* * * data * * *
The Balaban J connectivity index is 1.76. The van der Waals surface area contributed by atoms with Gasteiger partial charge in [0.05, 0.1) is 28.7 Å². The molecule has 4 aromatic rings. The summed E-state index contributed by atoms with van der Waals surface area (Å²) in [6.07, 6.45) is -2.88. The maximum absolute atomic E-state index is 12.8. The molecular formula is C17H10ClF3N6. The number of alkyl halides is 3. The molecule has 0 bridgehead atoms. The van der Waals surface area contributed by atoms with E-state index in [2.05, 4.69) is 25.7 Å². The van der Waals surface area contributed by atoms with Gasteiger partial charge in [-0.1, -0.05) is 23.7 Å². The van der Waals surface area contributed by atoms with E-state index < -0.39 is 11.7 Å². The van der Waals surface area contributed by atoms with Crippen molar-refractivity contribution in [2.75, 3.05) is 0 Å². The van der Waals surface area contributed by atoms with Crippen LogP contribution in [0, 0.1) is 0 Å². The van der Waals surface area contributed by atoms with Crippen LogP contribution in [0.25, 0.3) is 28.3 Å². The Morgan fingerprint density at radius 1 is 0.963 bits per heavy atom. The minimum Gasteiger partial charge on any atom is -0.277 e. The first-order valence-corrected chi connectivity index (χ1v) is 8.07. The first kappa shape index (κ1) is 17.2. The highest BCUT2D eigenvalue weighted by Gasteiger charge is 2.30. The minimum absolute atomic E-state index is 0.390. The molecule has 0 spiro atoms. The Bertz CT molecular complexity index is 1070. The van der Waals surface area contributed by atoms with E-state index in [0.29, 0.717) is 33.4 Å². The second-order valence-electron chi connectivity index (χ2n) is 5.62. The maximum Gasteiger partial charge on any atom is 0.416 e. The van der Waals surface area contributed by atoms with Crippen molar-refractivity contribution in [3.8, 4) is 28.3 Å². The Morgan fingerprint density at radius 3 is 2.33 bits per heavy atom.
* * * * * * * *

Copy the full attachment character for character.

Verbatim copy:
The Balaban J connectivity index is 1.76. The van der Waals surface area contributed by atoms with Gasteiger partial charge in [0.05, 0.1) is 28.7 Å². The molecule has 4 aromatic rings. The summed E-state index contributed by atoms with van der Waals surface area (Å²) in [6.07, 6.45) is -2.88. The maximum absolute atomic E-state index is 12.8. The molecular formula is C17H10ClF3N6. The number of alkyl halides is 3. The molecule has 0 bridgehead atoms. The van der Waals surface area contributed by atoms with E-state index in [2.05, 4.69) is 25.7 Å². The van der Waals surface area contributed by atoms with Gasteiger partial charge in [-0.1, -0.05) is 23.7 Å². The van der Waals surface area contributed by atoms with E-state index < -0.39 is 11.7 Å². The van der Waals surface area contributed by atoms with Crippen molar-refractivity contribution in [2.75, 3.05) is 0 Å². The van der Waals surface area contributed by atoms with Crippen LogP contribution in [0, 0.1) is 0 Å². The van der Waals surface area contributed by atoms with Crippen LogP contribution in [0.25, 0.3) is 28.3 Å². The Morgan fingerprint density at radius 1 is 0.963 bits per heavy atom. The minimum Gasteiger partial charge on any atom is -0.277 e. The first-order valence-corrected chi connectivity index (χ1v) is 8.07. The first kappa shape index (κ1) is 17.2. The highest BCUT2D eigenvalue weighted by Gasteiger charge is 2.30. The minimum absolute atomic E-state index is 0.390. The molecule has 0 spiro atoms. The Bertz CT molecular complexity index is 1070. The van der Waals surface area contributed by atoms with E-state index in [0.29, 0.717) is 33.4 Å². The second-order valence-electron chi connectivity index (χ2n) is 5.62. The maximum Gasteiger partial charge on any atom is 0.416 e. The van der Waals surface area contributed by atoms with Crippen molar-refractivity contribution in [3.8, 4) is 28.3 Å². The Morgan fingerprint density at radius 3 is 2.33 bits per heavy atom.